Friday, August 10, 2012

Finding the Parenting Sweet Spot

Scenario #1: Father wants to teach child how to swim. Child is terribly afraid of the water. Father doesn't want to throw the child into deep water (as his parents did to him) because he feels this is (a) somewhat cruel and more importantly (b) counter-productive, as the experience will probably traumatize said child and further delay his aquatic career.

Scenario #2: Parents want to go out, leaving 13 year old to babysit his siblings for the first time, including taking them out for pizza, and getting them into bed without fighting with them. Parents are anxious about giving said child such a large level of responsibility. Should they do it?

I've encountered a number of articles about parenting techniques of late, including a fascinating New Yorker piece (a must read!) contrasting the responsibility and maturity of the Matsigenka, a tribe who live in the Peruvian Amazon, and the typical American child who, the author correctly notes, "may represent the most indulged young people in the history of the world." (I would take out the word "may".) It seems clear that the more we give our children, the less they are willing to work, earn and appreciate what they have. And yet, as parents, we seem to want to give them more, when we know that this is probably the very worst thing that we could do for them.
A similar recent NY Times article on the same subject described the optimal parenting technique:
Decades of studies, many of them by Diana Baumrind, a clinical and developmental psychologist at the University of California, Berkeley, have found that the optimal parent is one who is involved and responsive, who sets high expectations but respects her child’s autonomy. These “authoritative parents” appear to hit the sweet spot of parental involvement and generally raise children who do better academically, psychologically and socially than children whose parents are either permissive and less involved, or controlling and more involved.
So, in other words, we're supposed to set expectations, and then let our children go fulfill them, without intervening (and helping them). In essence, we're supposed to challenge our children, and let them struggle with the challenges. Sometimes our children will succeed, sometimes they'll fail, and the process will probably always involve a level of struggle and difficulty. But they need the opportunity to strive in order to grow to become independent people in their own right.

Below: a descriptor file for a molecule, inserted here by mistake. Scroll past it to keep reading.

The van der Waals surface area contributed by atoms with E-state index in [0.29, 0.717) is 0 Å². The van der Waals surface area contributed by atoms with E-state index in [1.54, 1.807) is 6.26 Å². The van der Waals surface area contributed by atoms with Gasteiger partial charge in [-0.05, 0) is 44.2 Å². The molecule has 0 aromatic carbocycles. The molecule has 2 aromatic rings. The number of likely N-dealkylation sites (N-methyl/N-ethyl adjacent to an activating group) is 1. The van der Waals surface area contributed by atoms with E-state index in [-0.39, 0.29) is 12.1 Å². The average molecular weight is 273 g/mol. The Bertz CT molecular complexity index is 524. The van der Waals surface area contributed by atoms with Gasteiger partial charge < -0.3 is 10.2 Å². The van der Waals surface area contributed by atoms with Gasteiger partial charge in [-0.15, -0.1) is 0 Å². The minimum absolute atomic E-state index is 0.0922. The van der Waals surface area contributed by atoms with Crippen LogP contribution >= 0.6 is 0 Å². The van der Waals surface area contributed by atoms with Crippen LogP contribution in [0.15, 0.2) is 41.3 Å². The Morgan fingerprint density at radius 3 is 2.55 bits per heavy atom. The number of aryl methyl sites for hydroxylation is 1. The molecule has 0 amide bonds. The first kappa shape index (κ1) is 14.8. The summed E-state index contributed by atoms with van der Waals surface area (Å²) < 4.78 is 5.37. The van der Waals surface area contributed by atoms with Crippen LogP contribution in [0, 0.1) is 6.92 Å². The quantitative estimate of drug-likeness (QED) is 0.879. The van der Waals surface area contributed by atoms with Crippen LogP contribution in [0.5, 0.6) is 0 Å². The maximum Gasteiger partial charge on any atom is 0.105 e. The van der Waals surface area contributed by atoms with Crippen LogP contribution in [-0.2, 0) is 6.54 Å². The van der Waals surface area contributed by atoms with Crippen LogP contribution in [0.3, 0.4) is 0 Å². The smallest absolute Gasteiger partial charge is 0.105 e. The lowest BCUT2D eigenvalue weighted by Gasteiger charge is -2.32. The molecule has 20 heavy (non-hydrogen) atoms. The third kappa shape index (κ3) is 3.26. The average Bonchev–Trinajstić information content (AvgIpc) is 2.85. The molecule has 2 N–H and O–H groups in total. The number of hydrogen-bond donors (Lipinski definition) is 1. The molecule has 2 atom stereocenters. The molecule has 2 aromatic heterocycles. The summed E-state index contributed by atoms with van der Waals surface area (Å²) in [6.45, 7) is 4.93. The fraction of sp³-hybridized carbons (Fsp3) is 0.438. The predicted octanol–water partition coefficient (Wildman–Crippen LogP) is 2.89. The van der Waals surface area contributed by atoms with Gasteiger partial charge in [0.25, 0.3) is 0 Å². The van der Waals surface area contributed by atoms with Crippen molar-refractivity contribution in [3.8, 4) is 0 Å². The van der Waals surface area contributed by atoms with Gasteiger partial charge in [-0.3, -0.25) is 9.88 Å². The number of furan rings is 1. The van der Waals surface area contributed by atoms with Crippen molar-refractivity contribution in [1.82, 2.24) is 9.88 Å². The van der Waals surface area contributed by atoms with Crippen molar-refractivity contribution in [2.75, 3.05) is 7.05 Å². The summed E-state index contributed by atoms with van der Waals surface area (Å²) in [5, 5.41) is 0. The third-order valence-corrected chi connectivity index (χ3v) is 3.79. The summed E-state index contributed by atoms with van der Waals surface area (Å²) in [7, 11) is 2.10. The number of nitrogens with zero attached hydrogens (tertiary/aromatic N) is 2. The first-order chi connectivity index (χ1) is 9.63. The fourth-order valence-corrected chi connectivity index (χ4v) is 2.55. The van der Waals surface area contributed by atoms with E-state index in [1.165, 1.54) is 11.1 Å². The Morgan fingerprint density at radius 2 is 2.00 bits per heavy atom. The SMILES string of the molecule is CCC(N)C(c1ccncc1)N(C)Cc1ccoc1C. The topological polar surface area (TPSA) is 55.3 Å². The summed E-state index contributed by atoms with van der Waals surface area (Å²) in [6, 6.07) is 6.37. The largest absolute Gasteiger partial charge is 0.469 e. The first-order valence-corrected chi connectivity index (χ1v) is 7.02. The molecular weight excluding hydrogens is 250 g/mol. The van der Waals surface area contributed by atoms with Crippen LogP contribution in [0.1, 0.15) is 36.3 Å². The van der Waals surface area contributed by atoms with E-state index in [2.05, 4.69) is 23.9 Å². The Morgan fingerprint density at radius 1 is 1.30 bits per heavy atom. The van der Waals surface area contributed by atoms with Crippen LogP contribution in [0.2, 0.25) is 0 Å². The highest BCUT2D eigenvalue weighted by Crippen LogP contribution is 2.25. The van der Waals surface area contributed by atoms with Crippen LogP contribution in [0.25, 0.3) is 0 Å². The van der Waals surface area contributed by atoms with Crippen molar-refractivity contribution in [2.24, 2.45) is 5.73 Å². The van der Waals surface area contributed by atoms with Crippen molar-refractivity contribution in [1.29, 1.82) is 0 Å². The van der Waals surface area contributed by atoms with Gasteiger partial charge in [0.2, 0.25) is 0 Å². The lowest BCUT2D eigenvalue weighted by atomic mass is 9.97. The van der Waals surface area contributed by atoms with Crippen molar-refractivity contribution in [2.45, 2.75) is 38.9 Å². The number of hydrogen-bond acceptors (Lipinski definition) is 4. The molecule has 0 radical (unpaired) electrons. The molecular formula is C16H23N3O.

Reading these articles made me think of a passuk in Parshat Eikev and a recent section from the Gemara in Brachot. Describing the trials and tribulations that the Jewish nation faced throughout their forty years in the desert, Moshe uses an interesting, somewhat puzzling analogy:
וְיָדַעְתָּ, עִם-לְבָבֶךָ:  כִּי, כַּאֲשֶׁר יְיַסֵּר אִישׁ אֶת-בְּנוֹ, ה' אֱלֹקיךָ, מְיַסְּרֶךָּ.
And you know in your heart, that just as a man afflicts his son, so too does Hashem your God afflict you.
Actually, the word ייסר - which I translated as "afflict" - is a rather harsh translation. Many of the commentators see the word as being based on the word מוסר - "rebuke", meaning that God "rebuked" the nation of Israel like a father rebukes a child. But the root also emanates from the word ייסורין - or afflictions, which makes us wonder: do parents really afflict their children? Are we supposed to make our children suffer?
I doubt that the New York Times would think so. But in essence, isn't that what parenting is about? What child really wants to toil over difficult math problems? Swimming in the deep end is indeed frightening to a child who's scared of the water. At least at first, learning to swim is a form of suffering. So, should we force the child to suffer, or give in to their desire to abandon the math homework and not learn how to swim?
Obviously, I don't think so. But that doesn't make it any easier.